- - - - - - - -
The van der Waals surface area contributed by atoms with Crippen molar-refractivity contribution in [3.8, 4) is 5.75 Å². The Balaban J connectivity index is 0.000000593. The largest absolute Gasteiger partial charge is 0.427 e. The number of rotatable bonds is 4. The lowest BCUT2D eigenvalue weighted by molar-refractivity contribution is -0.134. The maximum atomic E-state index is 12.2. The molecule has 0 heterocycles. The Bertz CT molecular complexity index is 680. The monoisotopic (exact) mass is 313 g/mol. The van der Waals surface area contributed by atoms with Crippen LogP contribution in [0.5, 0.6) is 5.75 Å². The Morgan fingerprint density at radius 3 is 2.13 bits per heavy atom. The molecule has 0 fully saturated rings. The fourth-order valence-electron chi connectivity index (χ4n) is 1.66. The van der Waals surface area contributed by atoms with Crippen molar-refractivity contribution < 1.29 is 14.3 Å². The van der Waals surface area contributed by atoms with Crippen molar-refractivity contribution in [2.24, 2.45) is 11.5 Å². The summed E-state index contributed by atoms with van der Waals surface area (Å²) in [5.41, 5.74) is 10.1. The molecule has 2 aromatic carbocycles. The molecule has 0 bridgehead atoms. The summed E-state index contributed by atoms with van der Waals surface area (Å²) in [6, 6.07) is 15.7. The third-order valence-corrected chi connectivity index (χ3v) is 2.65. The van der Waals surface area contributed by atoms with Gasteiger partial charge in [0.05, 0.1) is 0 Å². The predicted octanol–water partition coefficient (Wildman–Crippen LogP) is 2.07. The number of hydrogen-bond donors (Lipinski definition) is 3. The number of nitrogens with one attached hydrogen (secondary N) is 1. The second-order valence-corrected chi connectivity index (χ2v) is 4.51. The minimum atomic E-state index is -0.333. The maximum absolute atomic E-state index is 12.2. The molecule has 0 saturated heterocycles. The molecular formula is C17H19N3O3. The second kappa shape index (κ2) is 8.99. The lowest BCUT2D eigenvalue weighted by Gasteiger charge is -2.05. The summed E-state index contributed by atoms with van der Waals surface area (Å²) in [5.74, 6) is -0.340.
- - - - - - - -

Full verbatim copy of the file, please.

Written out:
The van der Waals surface area contributed by atoms with Crippen molar-refractivity contribution in [3.8, 4) is 5.75 Å². The Balaban J connectivity index is 0.000000593. The largest absolute Gasteiger partial charge is 0.427 e. The number of rotatable bonds is 4. The lowest BCUT2D eigenvalue weighted by molar-refractivity contribution is -0.134. The maximum atomic E-state index is 12.2. The molecule has 0 heterocycles. The Bertz CT molecular complexity index is 680. The monoisotopic (exact) mass is 313 g/mol. The van der Waals surface area contributed by atoms with Crippen LogP contribution in [0.5, 0.6) is 5.75 Å². The Morgan fingerprint density at radius 3 is 2.13 bits per heavy atom. The molecule has 0 fully saturated rings. The fourth-order valence-electron chi connectivity index (χ4n) is 1.66. The van der Waals surface area contributed by atoms with Crippen molar-refractivity contribution < 1.29 is 14.3 Å². The van der Waals surface area contributed by atoms with Crippen molar-refractivity contribution in [2.24, 2.45) is 11.5 Å². The summed E-state index contributed by atoms with van der Waals surface area (Å²) in [5.41, 5.74) is 10.1. The molecule has 2 aromatic carbocycles. The molecule has 0 bridgehead atoms. The summed E-state index contributed by atoms with van der Waals surface area (Å²) in [6, 6.07) is 15.7. The third-order valence-corrected chi connectivity index (χ3v) is 2.65. The van der Waals surface area contributed by atoms with Gasteiger partial charge in [0.05, 0.1) is 0 Å². The predicted octanol–water partition coefficient (Wildman–Crippen LogP) is 2.07. The number of hydrogen-bond donors (Lipinski definition) is 3. The number of nitrogens with one attached hydrogen (secondary N) is 1. The second-order valence-corrected chi connectivity index (χ2v) is 4.51. The minimum atomic E-state index is -0.333. The maximum absolute atomic E-state index is 12.2. The molecule has 0 saturated heterocycles. The molecular formula is C17H19N3O3. The second kappa shape index (κ2) is 8.99. The lowest BCUT2D eigenvalue weighted by Gasteiger charge is -2.05. The summed E-state index contributed by atoms with van der Waals surface area (Å²) in [5.74, 6) is -0.340.